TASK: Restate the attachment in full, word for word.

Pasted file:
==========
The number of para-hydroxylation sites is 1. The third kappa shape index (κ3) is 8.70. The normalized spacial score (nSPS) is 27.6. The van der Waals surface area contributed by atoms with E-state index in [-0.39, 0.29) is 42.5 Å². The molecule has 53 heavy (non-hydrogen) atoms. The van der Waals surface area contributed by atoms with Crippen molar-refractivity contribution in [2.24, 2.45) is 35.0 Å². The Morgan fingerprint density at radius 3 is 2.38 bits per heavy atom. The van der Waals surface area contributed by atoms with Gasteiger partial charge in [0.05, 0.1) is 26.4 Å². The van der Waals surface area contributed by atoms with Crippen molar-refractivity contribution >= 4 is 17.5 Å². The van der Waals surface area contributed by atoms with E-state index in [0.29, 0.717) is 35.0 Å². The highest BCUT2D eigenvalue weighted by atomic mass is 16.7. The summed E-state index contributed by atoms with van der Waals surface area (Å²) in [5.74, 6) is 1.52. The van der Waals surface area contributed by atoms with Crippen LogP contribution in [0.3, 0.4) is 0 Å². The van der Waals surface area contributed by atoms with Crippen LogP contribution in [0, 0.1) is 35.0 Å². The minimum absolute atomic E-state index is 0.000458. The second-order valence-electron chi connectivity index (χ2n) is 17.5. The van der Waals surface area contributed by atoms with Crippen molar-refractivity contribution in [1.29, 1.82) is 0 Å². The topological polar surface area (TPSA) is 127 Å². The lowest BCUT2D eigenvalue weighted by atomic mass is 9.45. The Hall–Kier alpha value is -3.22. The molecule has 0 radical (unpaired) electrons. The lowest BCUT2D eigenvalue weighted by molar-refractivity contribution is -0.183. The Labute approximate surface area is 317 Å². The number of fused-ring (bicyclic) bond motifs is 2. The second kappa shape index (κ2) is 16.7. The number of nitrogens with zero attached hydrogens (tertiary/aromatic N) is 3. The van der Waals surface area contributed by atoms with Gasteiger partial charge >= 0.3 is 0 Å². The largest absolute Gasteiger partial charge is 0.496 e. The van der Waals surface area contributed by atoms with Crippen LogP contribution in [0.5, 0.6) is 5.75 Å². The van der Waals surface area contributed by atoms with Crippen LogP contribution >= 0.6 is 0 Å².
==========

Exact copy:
The number of para-hydroxylation sites is 1. The third kappa shape index (κ3) is 8.70. The normalized spacial score (nSPS) is 27.6. The van der Waals surface area contributed by atoms with E-state index in [-0.39, 0.29) is 42.5 Å². The molecule has 53 heavy (non-hydrogen) atoms. The van der Waals surface area contributed by atoms with Crippen molar-refractivity contribution in [2.24, 2.45) is 35.0 Å². The Morgan fingerprint density at radius 3 is 2.38 bits per heavy atom. The van der Waals surface area contributed by atoms with Gasteiger partial charge in [0.05, 0.1) is 26.4 Å². The van der Waals surface area contributed by atoms with Crippen molar-refractivity contribution >= 4 is 17.5 Å². The van der Waals surface area contributed by atoms with E-state index in [0.29, 0.717) is 35.0 Å². The highest BCUT2D eigenvalue weighted by atomic mass is 16.7. The summed E-state index contributed by atoms with van der Waals surface area (Å²) in [5.74, 6) is 1.52. The van der Waals surface area contributed by atoms with Crippen LogP contribution in [0.3, 0.4) is 0 Å². The van der Waals surface area contributed by atoms with Crippen LogP contribution in [0, 0.1) is 35.0 Å². The minimum absolute atomic E-state index is 0.000458. The second-order valence-electron chi connectivity index (χ2n) is 17.5. The van der Waals surface area contributed by atoms with Crippen molar-refractivity contribution in [1.29, 1.82) is 0 Å². The topological polar surface area (TPSA) is 127 Å². The lowest BCUT2D eigenvalue weighted by atomic mass is 9.45. The Hall–Kier alpha value is -3.22. The molecule has 0 radical (unpaired) electrons. The lowest BCUT2D eigenvalue weighted by molar-refractivity contribution is -0.183. The Labute approximate surface area is 317 Å². The number of fused-ring (bicyclic) bond motifs is 2. The second kappa shape index (κ2) is 16.7. The number of nitrogens with zero attached hydrogens (tertiary/aromatic N) is 3. The van der Waals surface area contributed by atoms with Gasteiger partial charge >= 0.3 is 0 Å². The largest absolute Gasteiger partial charge is 0.496 e. The van der Waals surface area contributed by atoms with Crippen LogP contribution in [0.5, 0.6) is 5.75 Å². The van der Waals surface area contributed by atoms with Crippen LogP contribution >= 0.6 is 0 Å².